I was in the market with my young daughter of seven years old. I had just finished buying some groceries and cakes and chocolates from a bakery. The evening was pleasant and there was a gentle breeze. My daughter wished to sit near the fountain outside the store and watch the falling water. I moved towards a bench where a young boy was sitting already. But as I went near, my appraising eyes found him to be dirty with torn knickers and oversized T shirt. His hair on the head was unkempt having seen no wash for days together. He was bare legged with dirt and grime on his legs. As my daughter rushed towards the bench, I called her back and said “Let us sit in the other bench”
“Why mom? I would like to sit here. There is a boy there” she asked innocently.
Without elaborating I simply commanded her to come to the adjacent bench where I sat down. She turned and looked at the disappointed boy before coming to me with a crestfallen face. She did not speak to me for a while but kept turning often to look at the boy. The boy smiled back with his eyes sparkling in joy.
“What is wrong if we sit by his side? Is it because he is poor? I don’t understand you” she said in a tone tinged with sadness and anger.
“He is dirty and grimy. Look at his matted hair. He has never had wash for months, it seems. I do not want you to be near him”
She sat grumpily by my side and did not look at the fountain that she longed to see. Her face turned towards the boy frequently. The boy stood up suddenly and pulled out something from his pocket. I looked at him sideways. It was a wrist band, a friendship band, one that he got from somewhere with Raksha Bandhan ahead in a few days. He dangled it before her with a childlike smile that was inviting. My girl stood up and begged me to let her go and have the band.
It was then in a blinding flash of realization that I became aware of how peevish I have been and failing to see a beautiful child in that grubby outfit. I could no longer see the filth in his hair or dress. His smile looked angelic to me. I remonstrated myself at my superciliousness. I told my daughter to her great surprise “Why not? Go to him and have the band tied around your wrist”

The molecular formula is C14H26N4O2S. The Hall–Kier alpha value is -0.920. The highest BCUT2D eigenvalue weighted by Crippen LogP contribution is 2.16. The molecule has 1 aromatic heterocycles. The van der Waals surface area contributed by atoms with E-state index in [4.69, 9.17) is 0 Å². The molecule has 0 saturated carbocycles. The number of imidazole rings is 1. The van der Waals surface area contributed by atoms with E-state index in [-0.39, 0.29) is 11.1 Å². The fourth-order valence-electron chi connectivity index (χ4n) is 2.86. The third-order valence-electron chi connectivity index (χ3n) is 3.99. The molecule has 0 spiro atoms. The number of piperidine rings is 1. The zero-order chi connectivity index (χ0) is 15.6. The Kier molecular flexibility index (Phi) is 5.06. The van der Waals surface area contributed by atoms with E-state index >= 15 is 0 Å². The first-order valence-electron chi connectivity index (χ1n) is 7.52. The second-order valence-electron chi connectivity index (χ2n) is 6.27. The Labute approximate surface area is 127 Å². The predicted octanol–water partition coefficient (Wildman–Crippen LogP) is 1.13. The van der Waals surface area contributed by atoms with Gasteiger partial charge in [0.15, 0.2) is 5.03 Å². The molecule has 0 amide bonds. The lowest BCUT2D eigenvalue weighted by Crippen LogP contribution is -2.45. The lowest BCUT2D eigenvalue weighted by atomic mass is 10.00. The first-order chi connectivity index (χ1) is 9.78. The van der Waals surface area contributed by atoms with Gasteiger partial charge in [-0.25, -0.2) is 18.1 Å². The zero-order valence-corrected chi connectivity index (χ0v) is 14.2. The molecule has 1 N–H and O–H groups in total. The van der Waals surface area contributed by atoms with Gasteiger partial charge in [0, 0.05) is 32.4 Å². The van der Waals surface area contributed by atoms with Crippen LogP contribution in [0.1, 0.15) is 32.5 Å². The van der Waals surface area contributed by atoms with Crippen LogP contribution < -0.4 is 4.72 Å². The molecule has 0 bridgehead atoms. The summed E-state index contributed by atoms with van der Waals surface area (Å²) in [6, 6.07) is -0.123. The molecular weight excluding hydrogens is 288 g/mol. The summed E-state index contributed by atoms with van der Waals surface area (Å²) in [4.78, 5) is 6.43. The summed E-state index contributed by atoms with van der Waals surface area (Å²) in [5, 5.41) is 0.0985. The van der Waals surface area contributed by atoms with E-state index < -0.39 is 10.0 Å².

She jumped in joy and was in the next moment with him. The boy gingerly tied the band without touching her with both of them watching me carefully. I told my daughter “Give him your hand and a warm shake and bring him here to me”. They both came to me running with their hands held together. I could see the happiness writ large on their faces. They then around the circular fountain
I handed her a packet of chocolates asking her to give him. The ugly boy no longer seemed so and I could see the beauty that was not initially visible. A guileless warm boy from humble circumstances spread cheer round him. Soon I was lost in thoughts of my younger days in a large family with my parents struggling always to make both ends meet. Life is often like that. Where we are born or how we are born is God’s gift to us. We may be born in a rich or poor family or possess a charming or ugly face but these are things over which we have little control. But being like that little boy exuding warmth of spirit and joy despite the poor circumstances is within our reach. There was no trace of envy in the urchin’s eyes save the stoical reconciliation to his destiny. My girl too taught me a big lesson that day that real beauty lies not in outward apparel or appearance but one has to look deeper to see the inner beauty. A lame man guiding a blind across the road is far more acceptable than a well attired dude driving the car and hooting at the slow pedestrians in sheer petulance. If we care to linger and see, we can perceive behind the façade of seeming ugliness, an inner beauty of rare charm.